Last Time Around is the third and final studio album by the Canadian-American folk rock band Buffalo Springfield, released in July 1968. The line-up at the time officially consisted of Neil Young, Stephen Stills, Richie Furay, Dewey Martin, Bruce Palmer, and Jim Messina, though the band itself was essentially broken up and the album was put together from previous recordings, some made up to a year earlier. Jim Messina acted as the album producer and mixing engineer, with input from Furay, as the two compiled the record to fulfil the band's last contractual obligation to its label. A number of guest musicians appeared on the album, notably pedal steel guitar player Rusty Young.
The Beau Brummels were an American rock band. Formed in San Francisco in 1964, the band's original lineup included Sal Valentino, Ron Elliott, Ron Meagher, Declan Mulligan, and John Petersen (drums). They were discovered by local disc jockeys who were looking to sign acts to their new label, Autumn Records, where Sylvester Stewart—later known as Sly Stone—produced the group's early recording sessions. Initially, the band's musical style blended beat music and folk music and typically drew comparisons to the Beatles, while their later work incorporated other music genres such as psychedelic rock and country rock.
"Brown Sugar" is a song recorded by the English rock band the Rolling Stones. Written primarily by Mick Jagger, it is the opening track and lead single from their album Sticky Fingers (1971). It became a number one hit in both the United States and Canada. In the United Kingdom and Ireland, it charted number two. In the United States, Billboard ranked it as the number 18 song for 1971. Rolling Stone magazine ranked it number 495 on its list of the 500 Greatest Songs of All Time and at number five on their list of the 100 Greatest Guitar Songs of All Time.
Richard Reinhardt is an American drummer best known by his stage name Richie Ramone, and for being the drummer for the punk band the Ramones, from February 1983 until August 1987. He was the only Ramones drummer to be credited as the sole composer and writer of a Ramones song, writing six in total and as of 2020, he is one of the four surviving members of the band.
Aynsley Thomas Dunbar is an English drummer. He has worked with John Mayall, Frank Zappa, Jeff Beck, Journey, Jefferson Starship, Nils Lofgren, Eric Burdon, Shuggie Otis, Ian Hunter, Lou Reed, David Bowie, Mick Ronson, Whitesnake, Pat Travers, Sammy Hagar, Michael Schenker, UFO, Michael Chapman, Jake E. Lee, Leslie West, Kathi McDonald, Keith Emerson, Mike Onesko, Herbie Mann and Flo & Eddie. Dunbar was inducted into the Rock and Roll Hall of Fame as a member of Journey in 2017.
"I Feel Free" is a song first recorded by the British rock band Cream. The lyrics were written by Pete Brown, with the music by Jack Bruce. The song showcases the band's musical diversity, effectively combining blues rock with psychedelic pop.
I Got Dem Ol' Kozmic Blues Again Mama! is the debut solo studio album by American singer-songwriter Janis Joplin, released on September 11, 1969. It was the first album which Joplin recorded after leaving her former band, Big Brother and the Holding Company, and the only album released during her lifetime.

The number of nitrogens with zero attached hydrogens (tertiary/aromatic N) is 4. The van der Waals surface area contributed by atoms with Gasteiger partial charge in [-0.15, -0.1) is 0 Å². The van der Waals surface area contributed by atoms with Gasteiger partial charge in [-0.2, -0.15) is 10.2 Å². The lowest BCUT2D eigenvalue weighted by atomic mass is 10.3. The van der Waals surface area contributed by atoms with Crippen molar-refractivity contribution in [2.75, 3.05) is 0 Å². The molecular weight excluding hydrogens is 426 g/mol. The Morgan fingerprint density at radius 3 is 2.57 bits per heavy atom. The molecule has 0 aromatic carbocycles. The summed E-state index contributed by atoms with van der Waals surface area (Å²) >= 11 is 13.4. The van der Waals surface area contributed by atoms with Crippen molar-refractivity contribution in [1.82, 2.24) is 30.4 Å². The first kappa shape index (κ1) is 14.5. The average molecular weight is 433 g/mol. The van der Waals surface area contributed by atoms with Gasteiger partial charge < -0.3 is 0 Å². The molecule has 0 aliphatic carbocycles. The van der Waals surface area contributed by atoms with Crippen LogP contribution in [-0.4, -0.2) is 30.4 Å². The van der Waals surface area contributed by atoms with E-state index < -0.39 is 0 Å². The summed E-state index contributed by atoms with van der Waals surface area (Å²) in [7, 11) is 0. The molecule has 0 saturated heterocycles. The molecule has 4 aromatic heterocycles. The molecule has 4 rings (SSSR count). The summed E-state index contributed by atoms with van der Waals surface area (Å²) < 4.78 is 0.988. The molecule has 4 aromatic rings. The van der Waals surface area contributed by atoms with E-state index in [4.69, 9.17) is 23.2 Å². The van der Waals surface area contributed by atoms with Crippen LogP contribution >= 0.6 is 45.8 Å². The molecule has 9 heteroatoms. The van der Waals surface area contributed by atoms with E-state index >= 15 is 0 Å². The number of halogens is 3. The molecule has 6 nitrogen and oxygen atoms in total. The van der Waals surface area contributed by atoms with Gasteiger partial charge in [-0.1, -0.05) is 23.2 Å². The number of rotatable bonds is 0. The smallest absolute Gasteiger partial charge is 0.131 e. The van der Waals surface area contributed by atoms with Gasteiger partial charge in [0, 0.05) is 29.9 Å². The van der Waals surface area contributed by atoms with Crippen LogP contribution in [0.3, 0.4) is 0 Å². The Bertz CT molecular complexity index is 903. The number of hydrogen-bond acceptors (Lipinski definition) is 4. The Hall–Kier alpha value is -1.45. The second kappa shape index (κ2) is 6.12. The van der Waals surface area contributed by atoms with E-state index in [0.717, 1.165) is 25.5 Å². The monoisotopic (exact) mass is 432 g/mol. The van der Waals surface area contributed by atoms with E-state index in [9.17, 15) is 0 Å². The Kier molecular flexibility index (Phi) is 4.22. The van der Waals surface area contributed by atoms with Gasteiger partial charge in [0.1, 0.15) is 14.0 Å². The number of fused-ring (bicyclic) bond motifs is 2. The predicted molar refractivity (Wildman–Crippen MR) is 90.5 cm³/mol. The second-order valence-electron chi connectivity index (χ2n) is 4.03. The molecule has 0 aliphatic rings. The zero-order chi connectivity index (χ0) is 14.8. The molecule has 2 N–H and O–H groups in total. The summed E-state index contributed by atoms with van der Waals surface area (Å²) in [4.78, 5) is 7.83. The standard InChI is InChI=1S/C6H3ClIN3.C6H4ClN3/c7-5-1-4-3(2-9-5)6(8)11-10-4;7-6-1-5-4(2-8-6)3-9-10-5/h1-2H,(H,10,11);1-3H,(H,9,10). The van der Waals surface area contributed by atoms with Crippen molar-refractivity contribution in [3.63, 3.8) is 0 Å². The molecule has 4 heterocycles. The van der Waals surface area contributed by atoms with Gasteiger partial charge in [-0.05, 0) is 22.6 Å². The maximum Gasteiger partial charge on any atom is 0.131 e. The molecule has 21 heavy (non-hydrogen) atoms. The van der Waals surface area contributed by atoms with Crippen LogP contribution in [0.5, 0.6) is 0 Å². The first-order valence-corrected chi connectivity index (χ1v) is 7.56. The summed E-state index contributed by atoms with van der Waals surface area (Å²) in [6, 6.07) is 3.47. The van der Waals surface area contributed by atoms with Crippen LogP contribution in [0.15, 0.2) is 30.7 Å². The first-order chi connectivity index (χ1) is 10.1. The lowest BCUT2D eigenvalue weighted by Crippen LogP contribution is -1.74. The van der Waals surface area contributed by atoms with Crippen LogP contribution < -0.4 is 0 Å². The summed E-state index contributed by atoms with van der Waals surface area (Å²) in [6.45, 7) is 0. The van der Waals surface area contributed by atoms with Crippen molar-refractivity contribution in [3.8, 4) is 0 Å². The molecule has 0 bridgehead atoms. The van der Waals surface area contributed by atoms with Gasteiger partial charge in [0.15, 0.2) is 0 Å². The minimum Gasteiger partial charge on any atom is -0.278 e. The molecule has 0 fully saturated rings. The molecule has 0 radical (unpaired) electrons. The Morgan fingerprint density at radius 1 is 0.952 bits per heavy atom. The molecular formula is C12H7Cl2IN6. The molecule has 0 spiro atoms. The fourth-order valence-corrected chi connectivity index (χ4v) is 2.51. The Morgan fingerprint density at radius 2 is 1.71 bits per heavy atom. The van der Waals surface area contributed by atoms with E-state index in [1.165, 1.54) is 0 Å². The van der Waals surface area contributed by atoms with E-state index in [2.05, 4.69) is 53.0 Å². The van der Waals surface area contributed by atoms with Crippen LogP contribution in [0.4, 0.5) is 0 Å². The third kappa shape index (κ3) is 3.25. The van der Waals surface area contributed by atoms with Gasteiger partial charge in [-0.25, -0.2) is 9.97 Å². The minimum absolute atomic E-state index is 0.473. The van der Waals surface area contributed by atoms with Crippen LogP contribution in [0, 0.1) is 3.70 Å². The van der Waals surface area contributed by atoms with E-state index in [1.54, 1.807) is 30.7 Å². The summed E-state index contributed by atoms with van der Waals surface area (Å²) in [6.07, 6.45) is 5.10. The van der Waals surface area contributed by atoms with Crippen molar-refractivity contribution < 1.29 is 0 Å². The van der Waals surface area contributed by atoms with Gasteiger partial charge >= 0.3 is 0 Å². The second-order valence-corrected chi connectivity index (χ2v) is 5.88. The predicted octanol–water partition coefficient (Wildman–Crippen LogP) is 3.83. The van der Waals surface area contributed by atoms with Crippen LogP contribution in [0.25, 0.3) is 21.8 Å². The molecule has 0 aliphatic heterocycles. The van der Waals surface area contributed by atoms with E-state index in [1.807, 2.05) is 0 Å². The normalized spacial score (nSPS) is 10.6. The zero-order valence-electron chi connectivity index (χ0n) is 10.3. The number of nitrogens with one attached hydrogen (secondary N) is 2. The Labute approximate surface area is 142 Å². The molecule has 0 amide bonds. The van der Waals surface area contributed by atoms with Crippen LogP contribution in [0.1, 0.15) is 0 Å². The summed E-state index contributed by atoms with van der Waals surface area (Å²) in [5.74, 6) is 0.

Cute 'n' Country is the second studio album by American country music artist Connie Smith. The album was released in October 1965 on RCA Victor Records and was produced by Bob Ferguson. The album featured the major hit single from the year, "I Can't Remember". The album itself peaked within the top 10 on the Top Country Albums chart upon its release in 1965.
Friends is the sixth and final studio album by Australian rock band the Easybeats. It was released in early 1970 as part of the group's new recording contract with Polydor Records. It would be the only album Polydor released of the band as they broke up before its release.
For the Canadian 2000s tour band, see: Leslie Carter.
The Stone Poneys is the debut studio album by the Stone Poneys; other than an early single of "So Fine" that was produced by Mike Curb in 1965, this album marks the first official recordings by Linda Ronstadt. Whether intended or not, the front cover photo appears to show the band as a more modern version of Peter, Paul and Mary with several of the songs sung in the same three-part harmony.
"You Tell Me Why" is a song by American rock group The Beau Brummels, from the band's second album, The Beau Brummels, Volume 2. The song was written by guitarist Ron Elliott and produced by Sylvester Stewart, later known as Sly Stone. "You Tell Me Why" was released as the album's lead single, and peaked at number 38 on the Billboard Hot 100 in August 1965. The band revisited the song and included it on their 1975 eponymous album. The original version later appeared on the band's 1987 compilation album The Best of The Beau Brummels 1964–1968.
Not to be confused with Styx (band)
Axe Records is a Canadian record label founded by Greg Hambleton in 1972. After a number of years of inactivity, the label was revived in 2013. It is particularly notable as the original recording label of Canadian duo Gary and Dave.
Raven Records was a Canadian record label established by Wyn Anderson, that existed from 1995 until Anderson's death in 1999. It is notable as being the label on which later recordings of the band Thundermug and of reggae singer Gregory Isaacs were released in Canada.
Falcon Records was a Canadian record label formed in 1979, which ceased operations in 1985. It is notable for having released albums by Zon, Lydia Taylor and The Brains.
Bill Durst is a Canadian blues artist. He was one of the founding members of the band Thundermug. Since 1983, he has also released several solo albums.
"Lincoln County" is a song by British musician Dave Davies, who is best known as a guitarist for the rock band the Kinks. It was his third single.